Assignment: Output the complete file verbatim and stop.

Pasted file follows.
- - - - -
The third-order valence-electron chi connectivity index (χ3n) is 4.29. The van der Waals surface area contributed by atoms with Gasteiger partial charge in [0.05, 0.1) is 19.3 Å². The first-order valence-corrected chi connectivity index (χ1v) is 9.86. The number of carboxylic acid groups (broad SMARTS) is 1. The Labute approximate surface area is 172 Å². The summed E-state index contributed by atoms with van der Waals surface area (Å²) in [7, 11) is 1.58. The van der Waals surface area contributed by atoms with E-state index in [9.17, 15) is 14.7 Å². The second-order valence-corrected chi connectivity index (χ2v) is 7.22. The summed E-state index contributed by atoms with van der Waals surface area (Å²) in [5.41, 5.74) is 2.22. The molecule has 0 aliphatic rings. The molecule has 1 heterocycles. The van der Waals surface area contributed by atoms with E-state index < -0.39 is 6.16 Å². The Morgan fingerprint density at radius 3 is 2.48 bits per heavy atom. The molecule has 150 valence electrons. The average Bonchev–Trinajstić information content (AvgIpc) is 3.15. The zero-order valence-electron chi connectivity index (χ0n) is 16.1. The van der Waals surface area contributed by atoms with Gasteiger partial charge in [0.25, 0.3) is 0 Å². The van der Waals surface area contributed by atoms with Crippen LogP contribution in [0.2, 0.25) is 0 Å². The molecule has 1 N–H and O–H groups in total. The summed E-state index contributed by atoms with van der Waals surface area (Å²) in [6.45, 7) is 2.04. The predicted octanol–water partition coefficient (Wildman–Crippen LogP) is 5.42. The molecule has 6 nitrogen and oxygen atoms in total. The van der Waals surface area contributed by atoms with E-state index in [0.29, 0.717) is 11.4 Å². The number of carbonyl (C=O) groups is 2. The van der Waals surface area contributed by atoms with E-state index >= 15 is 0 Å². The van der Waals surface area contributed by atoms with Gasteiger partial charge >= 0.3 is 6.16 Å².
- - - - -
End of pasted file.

The third-order valence-electron chi connectivity index (χ3n) is 4.29. The van der Waals surface area contributed by atoms with Gasteiger partial charge in [0.05, 0.1) is 19.3 Å². The first-order valence-corrected chi connectivity index (χ1v) is 9.86. The number of carboxylic acid groups (broad SMARTS) is 1. The Labute approximate surface area is 172 Å². The summed E-state index contributed by atoms with van der Waals surface area (Å²) in [7, 11) is 1.58. The van der Waals surface area contributed by atoms with E-state index in [9.17, 15) is 14.7 Å². The second-order valence-corrected chi connectivity index (χ2v) is 7.22. The summed E-state index contributed by atoms with van der Waals surface area (Å²) in [5.41, 5.74) is 2.22. The molecule has 0 aliphatic rings. The molecule has 1 heterocycles. The van der Waals surface area contributed by atoms with E-state index < -0.39 is 6.16 Å². The Morgan fingerprint density at radius 3 is 2.48 bits per heavy atom. The molecule has 150 valence electrons. The average Bonchev–Trinajstić information content (AvgIpc) is 3.15. The zero-order valence-electron chi connectivity index (χ0n) is 16.1. The van der Waals surface area contributed by atoms with Gasteiger partial charge in [0.25, 0.3) is 0 Å². The van der Waals surface area contributed by atoms with Crippen LogP contribution in [0.2, 0.25) is 0 Å². The molecule has 1 N–H and O–H groups in total. The summed E-state index contributed by atoms with van der Waals surface area (Å²) in [6.45, 7) is 2.04. The predicted octanol–water partition coefficient (Wildman–Crippen LogP) is 5.42. The molecule has 6 nitrogen and oxygen atoms in total. The van der Waals surface area contributed by atoms with E-state index in [0.29, 0.717) is 11.4 Å². The number of carbonyl (C=O) groups is 2. The van der Waals surface area contributed by atoms with E-state index >= 15 is 0 Å². The van der Waals surface area contributed by atoms with Gasteiger partial charge >= 0.3 is 6.16 Å².